“Privacy watchdogs are concerned about the use of drones over domestic airspace. “The loss of privacy is real. You want to sunbathe in the nude on your own property? Now you can’t be sure nobody is watching you,” said Jay Stanley, a senior policy analyst for the American Civil Liberties Union. “Americans will have to wonder if our enthusiasm for catching illegal immigrants is worth sacrificing our freedoms.””

“With an hour of flight time costing $3,600, it costs about $7,054 for each illegal immigrant or smuggler caught, based on numbers calculated from a recent Government Accountability Office report to Congress. The government has spent $240 million buying and maintaining its domestic drones, not including their operation.”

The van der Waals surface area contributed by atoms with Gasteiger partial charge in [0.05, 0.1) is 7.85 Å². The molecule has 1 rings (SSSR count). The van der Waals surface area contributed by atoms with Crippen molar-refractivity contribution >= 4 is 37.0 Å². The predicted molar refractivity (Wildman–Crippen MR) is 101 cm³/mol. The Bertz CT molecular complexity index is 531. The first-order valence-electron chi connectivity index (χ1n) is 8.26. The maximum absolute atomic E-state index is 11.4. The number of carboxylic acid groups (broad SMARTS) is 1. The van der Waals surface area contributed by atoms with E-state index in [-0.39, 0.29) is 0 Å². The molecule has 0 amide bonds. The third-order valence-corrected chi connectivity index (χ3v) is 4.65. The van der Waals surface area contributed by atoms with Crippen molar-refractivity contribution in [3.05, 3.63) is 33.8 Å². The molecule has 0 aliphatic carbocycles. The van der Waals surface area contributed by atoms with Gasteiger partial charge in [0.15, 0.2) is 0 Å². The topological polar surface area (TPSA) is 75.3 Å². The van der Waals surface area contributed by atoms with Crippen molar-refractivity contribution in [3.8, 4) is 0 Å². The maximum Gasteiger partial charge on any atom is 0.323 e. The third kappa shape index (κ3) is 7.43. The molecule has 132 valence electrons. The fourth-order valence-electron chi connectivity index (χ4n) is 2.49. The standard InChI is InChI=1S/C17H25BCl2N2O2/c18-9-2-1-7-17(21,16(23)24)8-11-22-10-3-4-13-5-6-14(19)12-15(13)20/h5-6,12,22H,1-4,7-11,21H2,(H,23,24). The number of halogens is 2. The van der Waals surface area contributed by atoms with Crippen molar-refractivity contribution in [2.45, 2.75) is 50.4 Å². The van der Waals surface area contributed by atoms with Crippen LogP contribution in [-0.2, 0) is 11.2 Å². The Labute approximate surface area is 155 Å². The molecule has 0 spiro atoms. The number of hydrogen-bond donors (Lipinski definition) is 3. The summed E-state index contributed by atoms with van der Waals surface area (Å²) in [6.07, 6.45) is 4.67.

2012 – Huffington Post – U.S. Border Patrol Increases Use Of Unmanned Drones For Surveillance

“The U.S. Customs and Border Protection (CBP) agency is ramping up its use of fancy technology to monitor the nation’s borders again — this time by opening up Washington’s airspace to two unmanned Predator drones.”

“The ACLU called drones “a large step closer to a surveillance society in which our every move is monitored, tracked, recorded, and scrutinized by the authorities.” This week, the AP also reported that “the government worries they could collide with passenger planes or come crashing down to the ground.” Such concerns have reportedly subsided as the technology becomes more widely adopted.”

2013 – New York Times – U.S. Border Agency Allows Others to Use Its Drones